FILE - In this Nov. 7, 2015, file photo, LSU quarterback Brandon Harris (6) is hit by Alabama linebacker Reggie Ragland (19) and Alabama defensive back Marlon Humphrey (26) in the first half of an NCAA college football game, in Tuscaloosa , Ala. Miles ack
John Bazemore, File
November 19, 2015

BATON ROUGE, La. (AP) LSU coach Les Miles knows his offensive line has hit a ''flat spot'' during the Tigers' two-game skid, which has seen running back Leonard Fournette's production nosedive while the number of sacks of quarterback Brandon Harris have spiked.

As No. 17 LSU heads to 25th-ranked Mississippi this Saturday, pressure is on Tigers' linemen to regain their early season form.

For right tackle Vadal Alexander, the problem up front hasn't been so much physical as mental. For him, all five linemen regaining focus and staying together is imperative coming off a home loss to Arkansas in which Fournette was held below 100 yards for a second straight game and Harris was sacked five times by a Razorbacks defense that came in with eight sacks in its previous nine games.

''I wouldn't say what happened last week was shocking,'' right tackle Vadal Alexander said. ''Disappointing is the word. On every play, it was somebody making a mistake. Every time we would get something going, something happened with one guy.

''Offense is different from defense,'' Alexander added. ''If one guy doesn't do his job, the play won't work. A guy who is supposed to make a block doesn't and his guy makes the tackle.''

Until the calendar flipped to November, LSU looked unstoppable, and the offensive line looked like one of the main reasons why.

The Tigers began 7-0 and got as high as No. 2 in the College Football Playoff standings.

At that time, LSU was averaging 285 yards rushing and 7.3 yards per rush. Fournette had established himself as the top Heisman Trophy contender, averaging a nation's best 193 rushing yards per game.

Then came a 30-16 drubbing at Alabama, followed by a 31-14 home loss to Arkansas which marked only the third time in Les Miles' 11 seasons as LSU that the Tigers have lost two straight.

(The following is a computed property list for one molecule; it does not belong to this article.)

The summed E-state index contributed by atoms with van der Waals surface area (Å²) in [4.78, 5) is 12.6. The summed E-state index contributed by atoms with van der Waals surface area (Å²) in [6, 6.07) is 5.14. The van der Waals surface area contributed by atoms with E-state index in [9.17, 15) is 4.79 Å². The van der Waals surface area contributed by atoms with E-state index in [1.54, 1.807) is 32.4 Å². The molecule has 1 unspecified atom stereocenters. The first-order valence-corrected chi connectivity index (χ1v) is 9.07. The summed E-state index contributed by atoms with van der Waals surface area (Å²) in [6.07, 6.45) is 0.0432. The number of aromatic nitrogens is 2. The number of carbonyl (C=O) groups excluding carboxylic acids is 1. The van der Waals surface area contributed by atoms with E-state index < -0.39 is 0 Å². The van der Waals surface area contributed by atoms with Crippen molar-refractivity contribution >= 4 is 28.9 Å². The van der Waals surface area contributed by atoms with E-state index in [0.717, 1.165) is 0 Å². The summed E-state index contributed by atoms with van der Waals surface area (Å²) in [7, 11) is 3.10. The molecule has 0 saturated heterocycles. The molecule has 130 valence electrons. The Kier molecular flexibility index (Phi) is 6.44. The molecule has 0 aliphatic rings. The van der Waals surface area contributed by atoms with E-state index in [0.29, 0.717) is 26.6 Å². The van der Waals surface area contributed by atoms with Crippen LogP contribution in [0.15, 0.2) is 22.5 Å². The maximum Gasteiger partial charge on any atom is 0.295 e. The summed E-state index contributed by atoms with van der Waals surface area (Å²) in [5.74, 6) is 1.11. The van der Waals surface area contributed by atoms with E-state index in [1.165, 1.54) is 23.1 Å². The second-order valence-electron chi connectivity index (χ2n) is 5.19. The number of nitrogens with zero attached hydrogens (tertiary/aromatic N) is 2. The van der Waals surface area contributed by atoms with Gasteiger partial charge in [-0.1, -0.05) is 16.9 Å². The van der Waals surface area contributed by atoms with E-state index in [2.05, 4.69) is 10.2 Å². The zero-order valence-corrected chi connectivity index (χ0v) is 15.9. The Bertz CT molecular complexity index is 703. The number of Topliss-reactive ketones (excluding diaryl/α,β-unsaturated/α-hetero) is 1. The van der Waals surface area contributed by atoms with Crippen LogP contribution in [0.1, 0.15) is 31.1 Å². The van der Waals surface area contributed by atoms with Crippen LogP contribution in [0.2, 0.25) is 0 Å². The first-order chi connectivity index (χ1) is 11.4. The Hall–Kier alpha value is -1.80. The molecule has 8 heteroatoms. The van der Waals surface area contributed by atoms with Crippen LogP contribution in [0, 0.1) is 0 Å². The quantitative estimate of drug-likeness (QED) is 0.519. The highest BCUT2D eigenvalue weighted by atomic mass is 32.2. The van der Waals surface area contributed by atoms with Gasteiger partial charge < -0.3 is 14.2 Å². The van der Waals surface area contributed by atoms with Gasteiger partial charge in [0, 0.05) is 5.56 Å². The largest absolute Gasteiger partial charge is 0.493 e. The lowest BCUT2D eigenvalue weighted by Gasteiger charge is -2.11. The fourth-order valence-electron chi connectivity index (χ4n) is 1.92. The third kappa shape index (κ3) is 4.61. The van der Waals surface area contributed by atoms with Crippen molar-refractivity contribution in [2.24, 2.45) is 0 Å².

LSU tailbacks picked up just 139 yards on 42 carries in the past two games combined, during which Fournette gained a total of 122 yards on 3.2 yards per carry.

Harris, who had been sacked eight times in the first seven games, has been sacked seven times the last two weeks.

It all raises the question: Is LSU's offensive line in a slump?

''I hope they're not in a slump,'' Miles said. ''I have not seen offensive lines as good as this one go into slumps. We have hit a flat spot. We are going to do everything we can to get more production from not only our offensive line, but the whole offense.''

The LSU offensive line is a mix of veterans and rookies. Alexander is a senior, while left tackle Jerald Hawkins and center Ethan Pocic are juniors. The two guards are redshirt freshman Will Clapp and true freshman Maea Teuhema.

''We weren't right with our pass protection,'' Clapp said. ''We all were getting pushed back in the pocket on a few plays. There were no wrinkles from Arkansas' defensive line. We just needed to execute.''

LSU suffered its first injury along the offensive line Saturday when Hawkins left the game with an ankle injury. Redshirt sophomore KJ Malone replaced Hawkins in his first significant playing time in a SEC game. Hawkins may not be available when the Tigers play at Ole Miss.

The LSU run-blocking scheme apparently has missed the contributions of tight end Dillon Gordon and fullback John David Moore, who both are out for the year with injuries.

''It is no easy task replacing those two guys,'' Clapp said.

Colin Jeter has moved up to starting tight end, backed up by true freshman Foster Moreau. Jeter said LSU's run-blocking hasn't been as crisp the lately.

''Football is a game of winning individual battles,'' Jeter said. ''There are going to be games where certain things don't work. If one guy doesn't do the job, the play won't work. It takes a lot of things for a play to work - blocking, reading the defenses, and blocking in space.

''The last two teams schemed us up and took away what we do best,'' Jeter added. ''One player is not going to turn this around. It is going to take the whole team.''

Alexander said the answer starts with hard work.

''We are not going to get better by sulking,'' he said. ''We put ourselves in this situation, but we can handle it. We have talented guys on the team who can fix the problem.''


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